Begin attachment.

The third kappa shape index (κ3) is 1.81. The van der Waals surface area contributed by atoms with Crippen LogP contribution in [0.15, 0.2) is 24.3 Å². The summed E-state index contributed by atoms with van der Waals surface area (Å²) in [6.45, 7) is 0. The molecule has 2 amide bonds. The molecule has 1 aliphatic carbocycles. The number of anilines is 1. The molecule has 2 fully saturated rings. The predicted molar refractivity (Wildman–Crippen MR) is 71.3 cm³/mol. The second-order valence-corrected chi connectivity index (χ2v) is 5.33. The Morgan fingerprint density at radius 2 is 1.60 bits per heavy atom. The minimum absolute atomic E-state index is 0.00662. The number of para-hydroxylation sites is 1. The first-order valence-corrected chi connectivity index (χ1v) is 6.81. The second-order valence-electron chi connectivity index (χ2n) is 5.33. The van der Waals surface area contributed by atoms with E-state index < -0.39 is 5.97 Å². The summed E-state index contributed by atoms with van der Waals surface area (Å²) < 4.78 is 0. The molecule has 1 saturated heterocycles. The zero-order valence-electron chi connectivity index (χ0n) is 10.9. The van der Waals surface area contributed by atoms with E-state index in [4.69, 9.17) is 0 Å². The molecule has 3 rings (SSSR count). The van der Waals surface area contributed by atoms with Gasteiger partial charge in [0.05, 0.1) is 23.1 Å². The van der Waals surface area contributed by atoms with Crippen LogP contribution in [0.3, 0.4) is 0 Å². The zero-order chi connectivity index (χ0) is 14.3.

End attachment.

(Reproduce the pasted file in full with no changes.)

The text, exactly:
The third kappa shape index (κ3) is 1.81. The van der Waals surface area contributed by atoms with Crippen LogP contribution in [0.15, 0.2) is 24.3 Å². The summed E-state index contributed by atoms with van der Waals surface area (Å²) in [6.45, 7) is 0. The molecule has 2 amide bonds. The molecule has 1 aliphatic carbocycles. The number of anilines is 1. The molecule has 2 fully saturated rings. The predicted molar refractivity (Wildman–Crippen MR) is 71.3 cm³/mol. The second-order valence-corrected chi connectivity index (χ2v) is 5.33. The Morgan fingerprint density at radius 2 is 1.60 bits per heavy atom. The minimum absolute atomic E-state index is 0.00662. The number of para-hydroxylation sites is 1. The first-order valence-corrected chi connectivity index (χ1v) is 6.81. The second-order valence-electron chi connectivity index (χ2n) is 5.33. The van der Waals surface area contributed by atoms with E-state index < -0.39 is 5.97 Å². The summed E-state index contributed by atoms with van der Waals surface area (Å²) < 4.78 is 0. The molecule has 1 saturated heterocycles. The zero-order valence-electron chi connectivity index (χ0n) is 10.9. The van der Waals surface area contributed by atoms with E-state index in [4.69, 9.17) is 0 Å². The molecule has 3 rings (SSSR count). The van der Waals surface area contributed by atoms with Gasteiger partial charge in [0.05, 0.1) is 23.1 Å². The van der Waals surface area contributed by atoms with Crippen LogP contribution in [0.3, 0.4) is 0 Å². The zero-order chi connectivity index (χ0) is 14.3.